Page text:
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Round cairn on Harland Edge

List Entry Summary

This monument is scheduled under the Ancient Monuments and Archaeological Areas Act 1979 as amended as it appears to the Secretary of State to be of national importance. This entry is a copy, the original is held by the Department for Digital, Culture, Media and Sport.

Name: Round cairn on Harland Edge

List entry Number: 1008603


The monument may lie within the boundary of more than one authority.

County: Derbyshire

District: Derbyshire Dales

District Type: District Authority

Parish: Beeley

National Park: PEAK DISTRICT

Grade: Not applicable to this List entry.

Date first scheduled: 26-Oct-1994

Date of most recent amendment: Not applicable to this List entry.

Legacy System Information

The contents of this record have been generated from a legacy data system.

Legacy System: RSM

UID: 23327

Asset Groupings

This list entry does not comprise part of an Asset Grouping. Asset Groupings are not part of the official record but are added later for information.

List entry Description

Summary of Monument

Legacy Record - This information may be included in the List Entry Details.

Reasons for Designation

Round cairns are prehistoric funerary monuments dating to the Bronze Age (c.2000-700 BC). They were constructed as stone mounds covering single or multiple burials. These burials may be placed within the mound in stone-lined compartments called cists. In some cases the cairn was surrounded by a ditch. Often occupying prominent locations, cairns are a major visual element in the modern landscape. They are a relatively common feature of the uplands and are the stone equivalent of the earthen round barrows of the lowlands. Their considerable variation in form and longevity as a monument type provide important information on the diversity of beliefs and social organisation amongst early prehistoric communities. They are particularly representative of their period and a substantial proportion of surviving examples are considered worthy of protection.

Through excavation, this multi-phase Bronze Age burial cairn has revealed substantial evidence important to the understanding of prehistoric settlement in the East Moors of the Peak District. Although excavation was extensive, the cairn nevertheless retains sufficient intact archaeological remains still to be considered of national importance in view of its proximity to other Bronze Age cairns and its association with a relict Bronze Age landscape.


Legacy Record - This information may be included in the List Entry Details.


The monument is located on a south west facing shelf below the crest of Harland Edge which is in the area of the eastern gritstone moorlands of the Peak District commonly known as the East Moors. It includes a large, roughly circular, gritstone cairn with a diameter of c.18m and a height of c.1m. This was partially excavated in 1961-62 by Riley who found that the centre had previously been the site of an unrecorded antiquarian delve. The disturbed part of the cairn was found to contain fragments of two pottery food vessels, cremated bone, a flint arrowhead and two pottery urns of differing kinds. On the old land surface beneath these remains, the burnt bones of several individuals were found together with evidence of scorching, indicative of an in situ cremation. Three grave-pits were also found on the old land surface beneath the cairn. One, a 2m deep rock-cut grave, contained evidence of a crouched inhumation, a flint tool and charcoal which has been radiocarbon dated to c.1750 BC. Another pit, which was covered by a boulder and contained flint knives, a food vessel inverted over the burnt bones of at least two individuals and the fragments of a second food vessel, has been dated to c.1490 BC. The third pit contained further cremated remains and an inverted food vessel while, at the base of the cairn, further flint artefacts were discovered with an inverted collared urn and a further cremation. These remains, together with evidence that more than one gritstone kerb may have existed around the edge of the cairn, indicate that the monument may have been constructed in more than one phase during the Early Bronze Age. It is one of several cairns to be found on Harland Edge, all of which have been assigned to the Bronze Age on the basis of form, excavated evidence and their proximity to the extensive Bronze Age field systems occurring below Harland Edge on Beeley Moor and Beeley Warren.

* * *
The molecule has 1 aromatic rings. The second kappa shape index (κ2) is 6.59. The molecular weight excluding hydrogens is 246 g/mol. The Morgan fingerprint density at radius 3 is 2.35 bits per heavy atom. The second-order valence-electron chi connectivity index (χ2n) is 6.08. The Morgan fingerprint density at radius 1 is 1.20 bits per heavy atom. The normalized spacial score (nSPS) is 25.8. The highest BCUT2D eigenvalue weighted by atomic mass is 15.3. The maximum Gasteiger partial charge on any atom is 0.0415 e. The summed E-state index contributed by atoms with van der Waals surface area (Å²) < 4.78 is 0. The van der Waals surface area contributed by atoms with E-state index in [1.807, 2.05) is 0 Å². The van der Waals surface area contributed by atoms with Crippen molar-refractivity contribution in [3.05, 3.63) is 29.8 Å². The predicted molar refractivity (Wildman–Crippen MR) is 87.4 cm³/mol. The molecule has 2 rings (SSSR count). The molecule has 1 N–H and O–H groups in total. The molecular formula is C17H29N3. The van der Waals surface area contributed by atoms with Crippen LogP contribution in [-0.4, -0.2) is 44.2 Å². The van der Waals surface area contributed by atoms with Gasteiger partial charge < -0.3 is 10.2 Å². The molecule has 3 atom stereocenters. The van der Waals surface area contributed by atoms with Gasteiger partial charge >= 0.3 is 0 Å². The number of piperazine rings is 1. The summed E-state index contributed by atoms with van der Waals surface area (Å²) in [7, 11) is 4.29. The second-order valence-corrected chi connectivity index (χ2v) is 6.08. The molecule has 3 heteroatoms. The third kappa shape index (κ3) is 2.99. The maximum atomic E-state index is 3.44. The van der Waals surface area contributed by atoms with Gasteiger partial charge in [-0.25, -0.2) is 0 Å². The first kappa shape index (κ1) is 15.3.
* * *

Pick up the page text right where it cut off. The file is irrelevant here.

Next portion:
MAP EXTRACT The site of the monument is shown on the attached map extract. It includes a 2 metre boundary around the archaeological features, considered to be essential for the monument's support and preservation.

Selected Sources

Books and journals
Barnatt, J, The Peak District Barrow Survey (1989), (1989)
Barnatt, J, The Peak District Barrow Survey (1989), (1989)
Barnatt, J W, 'Derbyshire Archaeological Journal' in Bronze Age Remains on the East Moors of the Peak District, , Vol. 106, (1986), 63-64
Riley, D N, 'Derbyshire Archaeological Journal' in An Early Bronze Age Cairn On Harland Edge, Beeley Moor, Derbys., , Vol. 86, (1966), 31-53
Barnatt, John, (1993)

National Grid Reference: SK 28899 68754


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This copy shows the entry on 24-Sep-2018 at 09:27:31.

End of official listing